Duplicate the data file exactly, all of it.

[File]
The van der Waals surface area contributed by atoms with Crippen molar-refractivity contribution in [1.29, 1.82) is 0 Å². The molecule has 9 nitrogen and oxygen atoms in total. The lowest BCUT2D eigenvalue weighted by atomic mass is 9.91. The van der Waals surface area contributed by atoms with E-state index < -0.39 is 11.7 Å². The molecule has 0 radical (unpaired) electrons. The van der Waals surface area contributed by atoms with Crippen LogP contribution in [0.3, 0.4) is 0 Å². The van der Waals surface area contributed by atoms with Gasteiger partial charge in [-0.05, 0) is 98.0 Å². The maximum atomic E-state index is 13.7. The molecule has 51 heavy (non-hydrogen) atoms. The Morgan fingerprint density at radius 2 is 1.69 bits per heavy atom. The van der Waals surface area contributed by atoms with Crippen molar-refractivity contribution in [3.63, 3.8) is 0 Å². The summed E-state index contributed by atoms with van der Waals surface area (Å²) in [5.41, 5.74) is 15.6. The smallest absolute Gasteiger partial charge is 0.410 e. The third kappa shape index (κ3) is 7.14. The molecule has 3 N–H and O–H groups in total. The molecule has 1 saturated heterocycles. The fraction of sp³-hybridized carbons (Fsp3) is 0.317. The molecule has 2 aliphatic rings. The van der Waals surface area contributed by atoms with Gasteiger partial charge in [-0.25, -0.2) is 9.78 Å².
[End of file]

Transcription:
The van der Waals surface area contributed by atoms with Crippen molar-refractivity contribution in [1.29, 1.82) is 0 Å². The molecule has 9 nitrogen and oxygen atoms in total. The lowest BCUT2D eigenvalue weighted by atomic mass is 9.91. The van der Waals surface area contributed by atoms with E-state index < -0.39 is 11.7 Å². The molecule has 0 radical (unpaired) electrons. The van der Waals surface area contributed by atoms with Crippen LogP contribution in [0.3, 0.4) is 0 Å². The van der Waals surface area contributed by atoms with Gasteiger partial charge in [-0.05, 0) is 98.0 Å². The maximum atomic E-state index is 13.7. The molecule has 51 heavy (non-hydrogen) atoms. The Morgan fingerprint density at radius 2 is 1.69 bits per heavy atom. The van der Waals surface area contributed by atoms with Crippen molar-refractivity contribution in [3.63, 3.8) is 0 Å². The summed E-state index contributed by atoms with van der Waals surface area (Å²) in [5.41, 5.74) is 15.6. The smallest absolute Gasteiger partial charge is 0.410 e. The third kappa shape index (κ3) is 7.14. The molecule has 3 N–H and O–H groups in total. The molecule has 1 saturated heterocycles. The fraction of sp³-hybridized carbons (Fsp3) is 0.317. The molecule has 2 aliphatic rings. The van der Waals surface area contributed by atoms with Gasteiger partial charge in [-0.25, -0.2) is 9.78 Å².